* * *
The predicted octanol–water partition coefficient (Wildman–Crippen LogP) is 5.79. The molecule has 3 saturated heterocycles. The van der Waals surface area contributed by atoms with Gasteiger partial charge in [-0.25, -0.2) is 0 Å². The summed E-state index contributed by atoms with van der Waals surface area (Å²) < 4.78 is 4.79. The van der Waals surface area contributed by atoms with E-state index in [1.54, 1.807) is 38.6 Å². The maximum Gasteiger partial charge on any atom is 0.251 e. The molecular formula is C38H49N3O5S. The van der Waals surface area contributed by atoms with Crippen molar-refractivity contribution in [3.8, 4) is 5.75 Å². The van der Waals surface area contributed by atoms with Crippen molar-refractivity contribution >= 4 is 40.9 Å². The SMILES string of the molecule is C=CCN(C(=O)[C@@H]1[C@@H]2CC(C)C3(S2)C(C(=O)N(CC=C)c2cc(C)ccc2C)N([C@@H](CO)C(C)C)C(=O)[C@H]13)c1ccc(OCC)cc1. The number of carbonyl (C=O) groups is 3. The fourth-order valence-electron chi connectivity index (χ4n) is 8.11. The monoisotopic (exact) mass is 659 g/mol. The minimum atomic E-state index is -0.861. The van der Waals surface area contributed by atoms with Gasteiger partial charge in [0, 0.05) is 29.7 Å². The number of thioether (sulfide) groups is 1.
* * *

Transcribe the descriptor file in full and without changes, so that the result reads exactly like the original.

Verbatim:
The predicted octanol–water partition coefficient (Wildman–Crippen LogP) is 5.79. The molecule has 3 saturated heterocycles. The van der Waals surface area contributed by atoms with Gasteiger partial charge in [-0.25, -0.2) is 0 Å². The summed E-state index contributed by atoms with van der Waals surface area (Å²) < 4.78 is 4.79. The van der Waals surface area contributed by atoms with E-state index in [1.54, 1.807) is 38.6 Å². The maximum Gasteiger partial charge on any atom is 0.251 e. The molecular formula is C38H49N3O5S. The van der Waals surface area contributed by atoms with Crippen molar-refractivity contribution in [3.8, 4) is 5.75 Å². The van der Waals surface area contributed by atoms with Crippen molar-refractivity contribution >= 4 is 40.9 Å². The SMILES string of the molecule is C=CCN(C(=O)[C@@H]1[C@@H]2CC(C)C3(S2)C(C(=O)N(CC=C)c2cc(C)ccc2C)N([C@@H](CO)C(C)C)C(=O)[C@H]13)c1ccc(OCC)cc1. The number of carbonyl (C=O) groups is 3. The fourth-order valence-electron chi connectivity index (χ4n) is 8.11. The monoisotopic (exact) mass is 659 g/mol. The minimum atomic E-state index is -0.861. The van der Waals surface area contributed by atoms with Gasteiger partial charge in [0, 0.05) is 29.7 Å². The number of thioether (sulfide) groups is 1.